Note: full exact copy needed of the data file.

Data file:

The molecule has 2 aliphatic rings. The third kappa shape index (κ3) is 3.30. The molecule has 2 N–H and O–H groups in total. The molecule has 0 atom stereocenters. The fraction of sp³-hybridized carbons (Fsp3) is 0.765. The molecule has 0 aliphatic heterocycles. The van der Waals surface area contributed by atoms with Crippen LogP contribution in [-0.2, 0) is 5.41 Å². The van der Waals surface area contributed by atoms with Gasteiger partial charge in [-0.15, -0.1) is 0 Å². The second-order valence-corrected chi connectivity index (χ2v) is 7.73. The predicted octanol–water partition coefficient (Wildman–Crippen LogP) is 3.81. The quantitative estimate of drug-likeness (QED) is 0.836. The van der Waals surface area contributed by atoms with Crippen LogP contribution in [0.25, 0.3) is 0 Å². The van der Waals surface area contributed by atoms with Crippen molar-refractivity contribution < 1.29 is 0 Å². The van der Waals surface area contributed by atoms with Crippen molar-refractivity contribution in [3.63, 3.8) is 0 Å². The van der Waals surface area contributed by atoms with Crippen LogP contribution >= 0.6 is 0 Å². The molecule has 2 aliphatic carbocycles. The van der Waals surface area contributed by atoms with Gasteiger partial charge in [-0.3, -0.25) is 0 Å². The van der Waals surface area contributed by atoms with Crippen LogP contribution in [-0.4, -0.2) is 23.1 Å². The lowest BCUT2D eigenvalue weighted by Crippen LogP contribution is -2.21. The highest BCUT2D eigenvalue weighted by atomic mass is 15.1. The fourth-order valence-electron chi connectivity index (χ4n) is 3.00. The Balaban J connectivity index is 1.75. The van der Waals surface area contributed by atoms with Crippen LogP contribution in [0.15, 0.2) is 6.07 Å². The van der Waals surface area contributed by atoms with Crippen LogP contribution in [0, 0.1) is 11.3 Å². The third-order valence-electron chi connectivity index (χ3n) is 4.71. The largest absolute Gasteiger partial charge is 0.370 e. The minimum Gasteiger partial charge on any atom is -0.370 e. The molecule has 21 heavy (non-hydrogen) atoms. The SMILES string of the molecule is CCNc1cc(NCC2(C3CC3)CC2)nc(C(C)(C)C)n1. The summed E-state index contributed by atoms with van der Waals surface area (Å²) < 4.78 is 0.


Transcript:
The molecule has 2 aliphatic rings. The third kappa shape index (κ3) is 3.30. The molecule has 2 N–H and O–H groups in total. The molecule has 0 atom stereocenters. The fraction of sp³-hybridized carbons (Fsp3) is 0.765. The molecule has 0 aliphatic heterocycles. The van der Waals surface area contributed by atoms with Crippen LogP contribution in [-0.2, 0) is 5.41 Å². The van der Waals surface area contributed by atoms with Gasteiger partial charge in [-0.15, -0.1) is 0 Å². The second-order valence-corrected chi connectivity index (χ2v) is 7.73. The predicted octanol–water partition coefficient (Wildman–Crippen LogP) is 3.81. The quantitative estimate of drug-likeness (QED) is 0.836. The van der Waals surface area contributed by atoms with Crippen LogP contribution in [0.25, 0.3) is 0 Å². The van der Waals surface area contributed by atoms with Crippen molar-refractivity contribution < 1.29 is 0 Å². The van der Waals surface area contributed by atoms with Crippen molar-refractivity contribution in [3.63, 3.8) is 0 Å². The van der Waals surface area contributed by atoms with Crippen LogP contribution >= 0.6 is 0 Å². The molecule has 2 aliphatic carbocycles. The van der Waals surface area contributed by atoms with Gasteiger partial charge in [-0.3, -0.25) is 0 Å². The van der Waals surface area contributed by atoms with Crippen LogP contribution in [-0.4, -0.2) is 23.1 Å². The lowest BCUT2D eigenvalue weighted by Crippen LogP contribution is -2.21. The highest BCUT2D eigenvalue weighted by atomic mass is 15.1. The fourth-order valence-electron chi connectivity index (χ4n) is 3.00. The Balaban J connectivity index is 1.75. The van der Waals surface area contributed by atoms with Crippen LogP contribution in [0.15, 0.2) is 6.07 Å². The van der Waals surface area contributed by atoms with Crippen LogP contribution in [0, 0.1) is 11.3 Å². The third-order valence-electron chi connectivity index (χ3n) is 4.71. The largest absolute Gasteiger partial charge is 0.370 e. The minimum Gasteiger partial charge on any atom is -0.370 e. The molecule has 21 heavy (non-hydrogen) atoms. The SMILES string of the molecule is CCNc1cc(NCC2(C3CC3)CC2)nc(C(C)(C)C)n1. The summed E-state index contributed by atoms with van der Waals surface area (Å²) < 4.78 is 0.